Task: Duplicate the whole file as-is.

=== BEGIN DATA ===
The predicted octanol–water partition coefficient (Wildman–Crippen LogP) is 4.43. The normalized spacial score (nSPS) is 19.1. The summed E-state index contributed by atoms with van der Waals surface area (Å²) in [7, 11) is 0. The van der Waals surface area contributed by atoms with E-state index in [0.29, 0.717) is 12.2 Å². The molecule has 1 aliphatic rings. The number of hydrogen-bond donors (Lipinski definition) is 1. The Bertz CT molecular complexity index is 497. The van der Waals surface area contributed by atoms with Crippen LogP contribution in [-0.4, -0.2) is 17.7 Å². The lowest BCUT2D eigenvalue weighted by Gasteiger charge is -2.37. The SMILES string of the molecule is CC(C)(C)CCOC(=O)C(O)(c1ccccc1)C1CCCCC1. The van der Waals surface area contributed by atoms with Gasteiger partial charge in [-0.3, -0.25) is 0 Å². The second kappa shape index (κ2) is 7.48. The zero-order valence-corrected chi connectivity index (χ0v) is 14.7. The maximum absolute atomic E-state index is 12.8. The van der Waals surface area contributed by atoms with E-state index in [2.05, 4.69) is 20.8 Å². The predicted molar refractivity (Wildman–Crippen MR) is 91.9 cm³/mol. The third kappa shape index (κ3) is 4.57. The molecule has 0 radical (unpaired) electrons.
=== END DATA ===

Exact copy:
The predicted octanol–water partition coefficient (Wildman–Crippen LogP) is 4.43. The normalized spacial score (nSPS) is 19.1. The summed E-state index contributed by atoms with van der Waals surface area (Å²) in [7, 11) is 0. The van der Waals surface area contributed by atoms with E-state index in [0.29, 0.717) is 12.2 Å². The molecule has 1 aliphatic rings. The number of hydrogen-bond donors (Lipinski definition) is 1. The Bertz CT molecular complexity index is 497. The van der Waals surface area contributed by atoms with Crippen LogP contribution in [-0.4, -0.2) is 17.7 Å². The lowest BCUT2D eigenvalue weighted by Gasteiger charge is -2.37. The SMILES string of the molecule is CC(C)(C)CCOC(=O)C(O)(c1ccccc1)C1CCCCC1. The van der Waals surface area contributed by atoms with Gasteiger partial charge in [-0.3, -0.25) is 0 Å². The second kappa shape index (κ2) is 7.48. The zero-order valence-corrected chi connectivity index (χ0v) is 14.7. The maximum absolute atomic E-state index is 12.8. The van der Waals surface area contributed by atoms with E-state index in [2.05, 4.69) is 20.8 Å². The predicted molar refractivity (Wildman–Crippen MR) is 91.9 cm³/mol. The third kappa shape index (κ3) is 4.57. The molecule has 0 radical (unpaired) electrons.